Side note 2: besides the AppID, which refers to the “SMS Agent Host” Windows service (that uses CcmExec.exe) in this case, the CLSID has 2 sub keys:

  • LocalServer32: “a local COM server”, but only for the out-of-process scenario and not related to a Windows service. It refers to the same CcmExec.Exe executable.
  • InProcServer32: an in-process COM server. It contains a reference to a DLL implementing the COM object (C:\Windows\System32\CCM\StatusAgent.dll for 32 bit Windows and C:\Windows\SysWOW64\CCM\StatusAgent.dll for 64 bit Windows).

This means the COM class exists in 2 forms: a standalone exe and a DLL. The executable is defined for use as a “normal” standalone process, but through the AppID also for use in a Windows service. The only real instance (COM object) defined is for the latter. For the other scenarios there is no predefined instance registered (the DLL could be loaded in any process and the executable can be launched many times too…).

Figure 15

Figure 16

Note that the executable loads the DLL (as I can show you thanks to Process Explorer), meaning the DLL contains the real functionality and CcmExec.exe exposes it to a broader level. So the core of the SSCM client is the SMS Agent Host Windows service, implemented by CcmExec.exe, which loads StatusAgent.dll, a WMI Event provider for SCCM. The AppID is probably called “SMS Agent Host” too, because it refers to the Windows service with the same name and CcmExec.exe, although technically the real COM functionality is what is really implemented in the DLL. It all makes sense now, right? J

Figure 17

Just to end (and then you deserve a drink) 2 screenshots of the file details of CcmExec.exe and StatusAgent.dll. The first is described as the CCM Executive, while the second is just called the “Status Agent”.

Figure 18

Figure 19

Greetings,

Pedro

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14 thoughts on “DCOM error related to SCCM

    b said:
    15/11/2012 at 04:26

    An impressive and comprehensive article

    Josh said:
    10/01/2013 at 23:05

    The only article that hit the nail on the head. My SCCM 2012 server was having this exact issue and nowhere else had this information. Not the windows-noob guys or Microsoft. Thanks for alleviating the panic.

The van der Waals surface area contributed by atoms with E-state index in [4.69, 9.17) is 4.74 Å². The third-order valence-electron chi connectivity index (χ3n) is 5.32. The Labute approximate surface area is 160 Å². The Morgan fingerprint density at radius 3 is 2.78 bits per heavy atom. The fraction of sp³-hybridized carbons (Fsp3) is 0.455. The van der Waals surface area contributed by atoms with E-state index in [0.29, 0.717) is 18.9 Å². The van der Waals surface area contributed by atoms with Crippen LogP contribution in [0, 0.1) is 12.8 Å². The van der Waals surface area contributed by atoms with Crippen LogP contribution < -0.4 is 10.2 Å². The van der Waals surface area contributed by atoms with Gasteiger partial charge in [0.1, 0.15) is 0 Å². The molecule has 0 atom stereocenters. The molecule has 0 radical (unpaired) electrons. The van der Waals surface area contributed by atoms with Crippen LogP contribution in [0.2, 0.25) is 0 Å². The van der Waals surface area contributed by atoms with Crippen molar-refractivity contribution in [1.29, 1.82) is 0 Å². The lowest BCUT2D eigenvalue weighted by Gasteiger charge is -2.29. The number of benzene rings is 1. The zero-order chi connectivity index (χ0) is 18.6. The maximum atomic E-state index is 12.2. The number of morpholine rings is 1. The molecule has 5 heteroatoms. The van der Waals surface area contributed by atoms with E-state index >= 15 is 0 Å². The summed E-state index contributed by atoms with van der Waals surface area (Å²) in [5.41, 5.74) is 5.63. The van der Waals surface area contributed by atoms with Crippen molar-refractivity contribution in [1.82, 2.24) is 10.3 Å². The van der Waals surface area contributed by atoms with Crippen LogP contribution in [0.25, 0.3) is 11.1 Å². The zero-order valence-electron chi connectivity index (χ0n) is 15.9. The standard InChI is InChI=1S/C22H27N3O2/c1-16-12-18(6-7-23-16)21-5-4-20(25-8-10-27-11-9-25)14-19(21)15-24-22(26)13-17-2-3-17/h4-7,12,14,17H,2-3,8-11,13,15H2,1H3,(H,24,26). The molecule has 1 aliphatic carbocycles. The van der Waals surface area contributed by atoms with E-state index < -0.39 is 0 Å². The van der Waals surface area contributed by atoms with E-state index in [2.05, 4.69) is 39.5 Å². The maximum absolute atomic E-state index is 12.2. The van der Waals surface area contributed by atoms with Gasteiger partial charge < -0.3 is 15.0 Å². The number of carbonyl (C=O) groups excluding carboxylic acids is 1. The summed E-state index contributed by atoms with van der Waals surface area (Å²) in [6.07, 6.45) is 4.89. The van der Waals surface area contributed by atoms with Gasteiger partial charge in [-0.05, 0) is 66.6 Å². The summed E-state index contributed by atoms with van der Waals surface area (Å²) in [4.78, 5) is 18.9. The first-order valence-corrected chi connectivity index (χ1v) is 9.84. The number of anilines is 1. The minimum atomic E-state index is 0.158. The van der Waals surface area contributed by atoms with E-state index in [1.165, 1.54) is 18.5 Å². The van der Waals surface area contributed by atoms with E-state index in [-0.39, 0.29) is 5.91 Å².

James said:
    28/04/2013 at 00:55

    I wish Technet would have articles this well detailed, I have a question about SCCM application catalog, everytime I open the CMApplicationCatalog website, it loads and then errors out with Cannot connect to application server. This error has driven me to almost give up with System Center, I cannot solve this problem,. I have uninstalled the MP and website roles many times and reinstalled, if you cAN help with this problem please contact me or post an answer with what more info you need thanks again for a great article.

    Samuel said:
    17/06/2013 at 17:38

    Wow, This is a good paper. Thanks.

    Samuel F.

    Manolis P. said:
    12/08/2013 at 10:22

    Great Article. Thanks.

    Thorbjørn Heidner said:
    05/12/2013 at 17:19

    Great article! I like the extensive detail level, and well descriped “issue”. Thanks a lot.

    […] here DCOM error related to SCCM A good blog explaining DCOM issues and the sccm […]

    B.v.Zanten said:
    19/08/2014 at 08:19

    Indeed a great article! I encounter the error when the SCCM service is stopped, and then becomes started by the scheduled task “Configuration Manager Health Evaluation” in Task Scheduler Library – Microsoft – Configuration Manager. This scheduled task runs every night on every client and does a few things, including checking the ccmexec service and starting it if it isn’t started. At that point I get the DCOM permission messages in Event log

    Zadoc said:
    05/01/2015 at 13:37

    Wow. Awesome article. Thanks for sharing!

    kilroyonline said:
    08/04/2015 at 23:08

    Superb article. Thank you!

    Ben-z Lawrence said:
    30/04/2015 at 17:34

    Saw the error in the event log (Win7-64) and looked it up. I’ve written COM objects before (not DCOM) so I actually understood this article. I wanted to say – this is the MOST comprehensive and informative article I think I’ve ever read. As you suggested, I’ll leave it alone and ignore it. Thank you for the time you spent on this!

    Mark Reny said:
    04/03/2016 at 18:25

    I have a few systems within the organization that I am now working for. The above article is exactly What I am experiencing with these systems. I am Using SCCM 2012 R2 and the clients are Win 7 Enterprise X64. These systems are no longer reporting into SCCM so I am unable to remotely manage them when it comes to applying new packages or applications. Is the simplest thing to do is uninstall SCCM and re-install or even re-image the system and go from there. Any suggestions would be greatly appreciated.

    Daniel said:
    03/10/2017 at 13:08

    Thanks for this great detailed article. (D)COM has become a lot clearer to me now. I have this error in a somewhat other form (another user and another COM object) but will take another look at this with the info from your article. Cheers!